``This year, we shall complete one critical infrastructure: the waste transfer station in Gosa, Abuja.

 

 

``This will ensure that useful components of the waste are recycled and optimally utilised, she said.

 

 

Mr Uche Agbanusi, AEPB’s Head of Department of Environmental Health and Safety, said that the board had the responsibility of educating urban and rural dwellers in FCT on hygienic ways of preventing the spread of diseases.

 

 

Agbanusi, who said this at a community sensitisation programme in Jahi village in November 2013, noted that the positive response of Jahi villagers to the special community cleanup programme meant that the sensitisation activity was effective.

 

 

``We are using this opportunity to educate the people on the things they should do to preserve their environment and I am impressed with the people’s turnout.

 

 

``Sanitation is a major aspect of good health and a healthy environment can easily prevent sicknesses and diseases,’’ he said.

 

 

Dr Emma Akuche, the Head of Community Sanitation and Clinic, said that AEPB’s focus on sanitising rural communities was informed by the outbreak of contagious diseases such as cholera in some parts of the country.

 

 

``This exercise is an opportunity to educate residents on proper waste disposal procedures so that they can live healthier lives,’’ he said.

 

 

While some residents of the FCT commend the board for doing a good job, others urge the agency to adopt fewer sanctions.

 

 

The Chief of Jahi village, Alhaji Adamu Dogo, commended the AEPB for its efforts to ensure a hygienic environment in his neighbourhood, adding that the board’s presence should be more regular so as to sustain its achievements.

 

 

He pledged the community’s support for AEPB programmes and urged the board to provide the village with large waste receptacles.

 

 

Mr Festus Ojo, a resident of Garki, however, advised the AEPB not be too harsh in enforcing sanitation laws.

 

 

He said that some residents preferred to keep their waste receptacles at the back of their houses for safety reasons, adding, however, that the AEPB saw the move as a tacit violation of its regulation.

 

 

``There are times we keep our dustbins outside and by the time we return from work, the waste bins are stolen.

 

 

``It is better for the officials to come regularly to educate and sensitise us; the use of force or sanctions is not always effective,” he said.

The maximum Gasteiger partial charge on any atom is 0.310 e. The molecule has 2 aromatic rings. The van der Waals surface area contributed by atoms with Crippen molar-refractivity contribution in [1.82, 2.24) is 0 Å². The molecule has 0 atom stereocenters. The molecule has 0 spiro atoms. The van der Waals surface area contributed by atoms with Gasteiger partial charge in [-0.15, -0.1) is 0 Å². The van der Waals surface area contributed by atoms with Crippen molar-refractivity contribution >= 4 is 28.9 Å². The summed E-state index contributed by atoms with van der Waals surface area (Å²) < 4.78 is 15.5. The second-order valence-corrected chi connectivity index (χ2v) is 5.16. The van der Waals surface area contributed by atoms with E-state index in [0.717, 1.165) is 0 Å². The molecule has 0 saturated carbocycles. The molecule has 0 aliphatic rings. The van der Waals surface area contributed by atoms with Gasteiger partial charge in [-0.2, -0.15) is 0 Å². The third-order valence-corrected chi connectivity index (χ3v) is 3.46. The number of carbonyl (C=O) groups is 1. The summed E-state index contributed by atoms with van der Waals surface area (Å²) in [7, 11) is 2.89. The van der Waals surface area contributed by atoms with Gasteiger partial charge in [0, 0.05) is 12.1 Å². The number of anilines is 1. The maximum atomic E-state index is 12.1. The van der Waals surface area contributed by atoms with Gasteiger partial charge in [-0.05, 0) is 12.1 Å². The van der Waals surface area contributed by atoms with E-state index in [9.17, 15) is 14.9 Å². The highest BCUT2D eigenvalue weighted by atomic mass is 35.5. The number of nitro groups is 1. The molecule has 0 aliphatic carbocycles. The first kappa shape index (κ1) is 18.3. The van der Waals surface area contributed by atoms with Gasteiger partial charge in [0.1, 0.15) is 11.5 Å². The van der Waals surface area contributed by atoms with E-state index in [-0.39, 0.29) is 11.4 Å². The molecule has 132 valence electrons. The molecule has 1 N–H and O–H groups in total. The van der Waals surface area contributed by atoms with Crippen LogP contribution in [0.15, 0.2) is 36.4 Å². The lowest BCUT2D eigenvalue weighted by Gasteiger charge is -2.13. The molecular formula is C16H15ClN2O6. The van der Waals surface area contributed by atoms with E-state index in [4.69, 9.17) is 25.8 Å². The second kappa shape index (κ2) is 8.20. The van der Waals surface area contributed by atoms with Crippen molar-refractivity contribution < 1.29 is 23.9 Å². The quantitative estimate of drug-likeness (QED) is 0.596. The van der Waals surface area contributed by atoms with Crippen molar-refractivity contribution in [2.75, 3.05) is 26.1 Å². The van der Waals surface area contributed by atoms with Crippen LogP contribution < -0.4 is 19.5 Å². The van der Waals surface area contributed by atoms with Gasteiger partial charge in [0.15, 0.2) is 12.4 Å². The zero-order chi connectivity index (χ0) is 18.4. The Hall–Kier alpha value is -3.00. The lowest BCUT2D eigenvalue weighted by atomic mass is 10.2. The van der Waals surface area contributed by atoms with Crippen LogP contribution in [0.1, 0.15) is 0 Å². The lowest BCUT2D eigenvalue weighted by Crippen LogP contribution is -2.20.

Another resident, Mr Ada Halilu, said: ``It has become somewhat difficult to understand what constitutes an offence under AEPB regulations.’’

 

 

He said that in spite of his resolute efforts to abide by AEPB regulations, he was once summoned to appear before a mobile court for trial.

 

 

``We abide by any notice they give us and we do our best to ensure that our environment is clean but most times, they do not come to collect the waste,” he said.

 

 

Halilu urged the board to provide bigger waste receptacles for the evacuation of refuse.

 

 

Mr Samuel Chukwua, a shop owner in Banex Plaza, Wuse, said that AEPB’s decision to seal off the plaza last year was rather too harsh, adding that it destabilised his business.

 

 

``We came to our shops only to find the whole plaza filled with officials of AEPB and some security operatives.

 

 

``They prevented us from gaining entrance into our shops on the excuse that we owe AEPB arrears of sanitation levy; this is too harsh and I wonder where they derived such powers to seal premises,’’ he added.

 

 

Another shop owner, Mr Innocent Joseph, said that he lost a ``lucrative’’ business deal due to the AEPB action.

 

 

``This is unfair, my customer was on his way to purchase a large quantity of my wares, only for me to be denied access to my shop,’’ he said.

 

 

Joseph said that the AEPB ought to have notified the occupants of the plaza of its intention to seal the shopping mall.

 

 

``If I had information that this would happen, I would have been prepared for it,’’ he said.

 

 

All the same, Mr Joe Ukairo, AEPB’s Head of Information and Outreach Programme, insisted that the board was only striving to protect and preserve the environment.

 

 

He stressed that the act of prosecuting offenders with stringent punishment only served remediation and deterrent purposes.

 

 

``It is common occurrence to see residents publicly violating established rules and regulations purely for commercial reasons and the AEPB ensures that those lawbreakers are punished accordingly,’’ he said. (NANFeaturs)

 

 

**If used, please credit the writer as well as News agency of Nigeria (NAN)